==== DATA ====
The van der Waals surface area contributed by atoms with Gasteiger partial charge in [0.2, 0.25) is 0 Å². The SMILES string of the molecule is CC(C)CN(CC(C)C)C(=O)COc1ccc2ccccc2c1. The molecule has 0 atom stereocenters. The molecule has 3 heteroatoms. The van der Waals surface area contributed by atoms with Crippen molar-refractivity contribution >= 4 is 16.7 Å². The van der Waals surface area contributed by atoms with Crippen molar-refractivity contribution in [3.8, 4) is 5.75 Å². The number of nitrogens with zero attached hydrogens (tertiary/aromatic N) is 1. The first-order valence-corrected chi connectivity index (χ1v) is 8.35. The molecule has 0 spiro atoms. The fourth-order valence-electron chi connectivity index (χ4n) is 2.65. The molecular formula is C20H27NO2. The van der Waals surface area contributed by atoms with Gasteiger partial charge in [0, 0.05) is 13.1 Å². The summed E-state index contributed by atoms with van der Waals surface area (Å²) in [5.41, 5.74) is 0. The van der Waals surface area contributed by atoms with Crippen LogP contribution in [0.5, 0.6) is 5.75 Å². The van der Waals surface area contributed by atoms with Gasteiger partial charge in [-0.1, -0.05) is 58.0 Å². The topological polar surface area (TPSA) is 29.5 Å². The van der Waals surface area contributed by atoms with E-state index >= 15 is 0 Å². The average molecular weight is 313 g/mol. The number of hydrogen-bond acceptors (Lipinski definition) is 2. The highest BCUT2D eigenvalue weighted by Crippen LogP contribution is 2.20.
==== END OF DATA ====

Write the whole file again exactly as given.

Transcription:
The van der Waals surface area contributed by atoms with Gasteiger partial charge in [0.2, 0.25) is 0 Å². The SMILES string of the molecule is CC(C)CN(CC(C)C)C(=O)COc1ccc2ccccc2c1. The molecule has 0 atom stereocenters. The molecule has 3 heteroatoms. The van der Waals surface area contributed by atoms with Crippen molar-refractivity contribution >= 4 is 16.7 Å². The van der Waals surface area contributed by atoms with Crippen molar-refractivity contribution in [3.8, 4) is 5.75 Å². The number of nitrogens with zero attached hydrogens (tertiary/aromatic N) is 1. The first-order valence-corrected chi connectivity index (χ1v) is 8.35. The molecule has 0 spiro atoms. The fourth-order valence-electron chi connectivity index (χ4n) is 2.65. The molecular formula is C20H27NO2. The van der Waals surface area contributed by atoms with Gasteiger partial charge in [0, 0.05) is 13.1 Å². The summed E-state index contributed by atoms with van der Waals surface area (Å²) in [5.41, 5.74) is 0. The van der Waals surface area contributed by atoms with Crippen LogP contribution in [0.5, 0.6) is 5.75 Å². The van der Waals surface area contributed by atoms with Gasteiger partial charge in [-0.1, -0.05) is 58.0 Å². The topological polar surface area (TPSA) is 29.5 Å². The van der Waals surface area contributed by atoms with E-state index >= 15 is 0 Å². The average molecular weight is 313 g/mol. The number of hydrogen-bond acceptors (Lipinski definition) is 2. The highest BCUT2D eigenvalue weighted by Crippen LogP contribution is 2.20.